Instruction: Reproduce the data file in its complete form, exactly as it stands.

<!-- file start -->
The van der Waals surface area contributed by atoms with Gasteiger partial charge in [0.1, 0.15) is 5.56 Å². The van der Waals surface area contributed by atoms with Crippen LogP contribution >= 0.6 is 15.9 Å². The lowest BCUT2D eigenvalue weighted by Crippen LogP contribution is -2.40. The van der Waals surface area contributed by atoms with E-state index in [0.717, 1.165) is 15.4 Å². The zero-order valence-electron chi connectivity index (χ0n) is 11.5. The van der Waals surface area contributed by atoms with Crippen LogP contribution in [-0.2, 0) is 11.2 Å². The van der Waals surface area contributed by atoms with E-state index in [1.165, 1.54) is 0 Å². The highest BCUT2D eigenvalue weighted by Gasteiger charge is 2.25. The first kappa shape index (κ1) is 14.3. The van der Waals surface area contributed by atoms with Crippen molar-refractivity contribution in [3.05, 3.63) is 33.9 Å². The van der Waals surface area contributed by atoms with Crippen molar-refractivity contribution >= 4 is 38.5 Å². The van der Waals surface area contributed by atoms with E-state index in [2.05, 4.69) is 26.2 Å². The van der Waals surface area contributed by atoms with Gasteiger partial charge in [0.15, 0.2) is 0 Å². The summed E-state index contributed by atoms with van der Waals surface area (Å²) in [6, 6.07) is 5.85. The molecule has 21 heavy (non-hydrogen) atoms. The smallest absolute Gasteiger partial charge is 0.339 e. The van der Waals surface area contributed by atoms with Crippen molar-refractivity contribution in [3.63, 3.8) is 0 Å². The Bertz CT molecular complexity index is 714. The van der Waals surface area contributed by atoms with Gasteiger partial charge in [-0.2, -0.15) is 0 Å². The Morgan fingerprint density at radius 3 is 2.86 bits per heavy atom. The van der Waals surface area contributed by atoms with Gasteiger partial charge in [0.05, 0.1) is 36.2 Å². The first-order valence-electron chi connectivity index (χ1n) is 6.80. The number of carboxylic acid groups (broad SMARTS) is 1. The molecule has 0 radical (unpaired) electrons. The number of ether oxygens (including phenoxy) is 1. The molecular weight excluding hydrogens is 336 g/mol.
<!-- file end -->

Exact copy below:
The van der Waals surface area contributed by atoms with Gasteiger partial charge in [0.1, 0.15) is 5.56 Å². The van der Waals surface area contributed by atoms with Crippen LogP contribution >= 0.6 is 15.9 Å². The lowest BCUT2D eigenvalue weighted by Crippen LogP contribution is -2.40. The van der Waals surface area contributed by atoms with E-state index in [0.717, 1.165) is 15.4 Å². The zero-order valence-electron chi connectivity index (χ0n) is 11.5. The van der Waals surface area contributed by atoms with Crippen LogP contribution in [-0.2, 0) is 11.2 Å². The van der Waals surface area contributed by atoms with E-state index in [1.165, 1.54) is 0 Å². The highest BCUT2D eigenvalue weighted by Gasteiger charge is 2.25. The first kappa shape index (κ1) is 14.3. The van der Waals surface area contributed by atoms with Crippen molar-refractivity contribution in [3.05, 3.63) is 33.9 Å². The van der Waals surface area contributed by atoms with Crippen molar-refractivity contribution >= 4 is 38.5 Å². The van der Waals surface area contributed by atoms with E-state index in [2.05, 4.69) is 26.2 Å². The van der Waals surface area contributed by atoms with Gasteiger partial charge in [0.15, 0.2) is 0 Å². The summed E-state index contributed by atoms with van der Waals surface area (Å²) in [6, 6.07) is 5.85. The molecule has 21 heavy (non-hydrogen) atoms. The smallest absolute Gasteiger partial charge is 0.339 e. The van der Waals surface area contributed by atoms with Crippen molar-refractivity contribution in [3.63, 3.8) is 0 Å². The Bertz CT molecular complexity index is 714. The van der Waals surface area contributed by atoms with Gasteiger partial charge in [-0.2, -0.15) is 0 Å². The Morgan fingerprint density at radius 3 is 2.86 bits per heavy atom. The van der Waals surface area contributed by atoms with Gasteiger partial charge in [0.05, 0.1) is 36.2 Å². The first-order valence-electron chi connectivity index (χ1n) is 6.80. The number of carboxylic acid groups (broad SMARTS) is 1. The molecule has 0 radical (unpaired) electrons. The number of ether oxygens (including phenoxy) is 1. The molecular weight excluding hydrogens is 336 g/mol.